in over 340 new companies and products, creating well over 4,000
new jobs for North Dakota. He is a leader in promoting an improved
entrepreneurial business climate for North Dakota.
Gjovig founded the UND Center for Innovation in 1984, one of
the first five entrepreneur outreach centers in the nation for
manufacturing and technology entrepreneurs. Since its inception,
the Center for Innovation has assisted over 340 venture start-ups
or product introductions. The Center has received national attention
for its manufacturing start-up programs and its success in technology
commercialization, especially in rural areas.
In 1992-1994, Gjovig secured $4 million in funding for the Rural
Technology Incubator, the first University-based technology incubator
in the Upper Midwest region. The Rural Technology Incubator houses
new and expanding ventures, and offers entrepreneurs assistance
as they grow and graduate from the incubator. Since its opening
in 1996, the Rural Technology Incubator has housed over 60 new
Besides his professional activities, Gjovig holds leadership
positions in several cultural, educational and business organizations,
and co-founded the national educational foundation movement for
college fraternities and sororities started at UND in 1977. He
served as president of the Delta Tau Delta Educational Foundation,
which raised $1.3 million for academic scholarships, leadership
development and educational programming. He served as chair of
the North Dakota Museum of Art in Grand Forks and as vice chair
of the Grand Forks Chamber of Commerce. Currently, Gjovig chairs
the UND Nordic Initiative, which organizes educational, cultural
and trade exchanges with Nordic countries. Gjovig has also been
instrumental in North Dakota’s New Economy Initiative, and
is co-chair of IdeaFest, an annual, statewide business plan competition
that grew out of NEI’s entrepreneur and capital action team.
Gjovig is included in Who’s Who in Finance and Industry
and Who’s Who in America.
In 1998, Gjovig was awarded the national SBA Tibbetts Award for
excellence in innovative approaches to assisting small high tech
businesses and business achievement. In 2000, Gjovig received
the U.S. Department of Commerce Vision 2000 Award for tech entrepreneur
leadership. In February of 2001, Gjovig became one of 32 people
inducted into the North Dakota Entrepreneur Hall of Fame. He was
recognized as a long-time champion for innovators, entrepreneurs,
small manufacturers and seed capital causes in the Upper Great
Both the state and regional awards will be presented to Gjovig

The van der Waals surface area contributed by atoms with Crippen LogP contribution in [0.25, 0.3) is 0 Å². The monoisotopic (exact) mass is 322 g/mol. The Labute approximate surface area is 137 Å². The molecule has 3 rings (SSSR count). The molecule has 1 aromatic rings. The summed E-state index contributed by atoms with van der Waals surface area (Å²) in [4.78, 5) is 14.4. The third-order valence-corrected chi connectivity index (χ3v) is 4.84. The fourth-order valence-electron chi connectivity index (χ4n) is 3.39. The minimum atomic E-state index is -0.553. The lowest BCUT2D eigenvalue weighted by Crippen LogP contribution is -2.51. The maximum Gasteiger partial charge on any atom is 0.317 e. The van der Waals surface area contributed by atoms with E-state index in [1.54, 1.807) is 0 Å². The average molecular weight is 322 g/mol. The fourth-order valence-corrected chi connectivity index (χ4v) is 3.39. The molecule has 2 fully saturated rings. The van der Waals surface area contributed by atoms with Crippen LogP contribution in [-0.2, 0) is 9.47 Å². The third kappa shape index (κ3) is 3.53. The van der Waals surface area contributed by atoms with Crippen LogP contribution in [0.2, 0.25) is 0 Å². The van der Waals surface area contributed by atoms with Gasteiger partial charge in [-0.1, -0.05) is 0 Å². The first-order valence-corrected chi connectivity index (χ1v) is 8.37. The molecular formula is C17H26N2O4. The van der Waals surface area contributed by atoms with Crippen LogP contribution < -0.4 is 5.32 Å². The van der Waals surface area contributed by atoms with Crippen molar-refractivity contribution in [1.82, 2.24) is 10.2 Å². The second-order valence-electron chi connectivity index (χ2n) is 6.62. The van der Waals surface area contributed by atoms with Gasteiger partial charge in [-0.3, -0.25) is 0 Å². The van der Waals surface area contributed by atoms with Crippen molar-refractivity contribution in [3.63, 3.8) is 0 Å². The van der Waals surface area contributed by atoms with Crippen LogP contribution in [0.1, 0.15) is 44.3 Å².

at the Chamber of Commerce Small Business Week program May 20.
site license requests due June 20
The last day to submit site license software requests for this
fiscal year will be June 20.
Below are the yearly product renewal cycles:
ESRI products are from July 1, 2003, through June 30, 2004.
Autodesk/AutoCad is Oct. 15, 2003, through Oct. 14, 2004.
PC-SAS: The current year’s contract with PC-SAS expired
Feb. 28. Renewals began March 1. There are no license fees.
New and renewed licenses must still be ordered on the regular
ITSS software licensing order form. Please keep in mind that licenses
that are not renewed will cease to function by the end of May.
Renewing your license is the only way to keep PC-SAS functioning.
When ordering/renewing, please let us know which version you
would like to install or renew by making a note in the comment
section of the order form. There are six CDs in the 8.2 installation
media set. If you wish to have an older version, please contact
our office and we will see if we are able to obtain appropriate
the setinit. In most cases, we send only the most current version.
If you have questions regarding software licensing, please contact
-- Carol Hjelmstad, ITSS, Carol.email@example.com,
will not videotape classes over summer
The Center for Instructional and Learning Technologies will not
accept classroom videotaping requests for summer sessions courses.
Video duplication for instructional purposes will continue.
- Kathy Smart, Director, CILT.
you eat cereal every morning?
The USDA-ARS Grand Forks Human Nutrition Research Center is seeking
healthy males, ages 25-45, to participate in a 16-week study on
the health benefits of wheat cereal containing selenium. It has
been shown that the mineral selenium may protect against many
different cancers, including colon cancer.
Get free food for 16 weeks and $2,055 for helping advance the
study of nutrition science. For more information, call (701) 795-8181
or visit www.gfhnrc.ars.usda.gov/volopp.htm.
- Brenda Ling, Grand Forks Human Nutrition Center.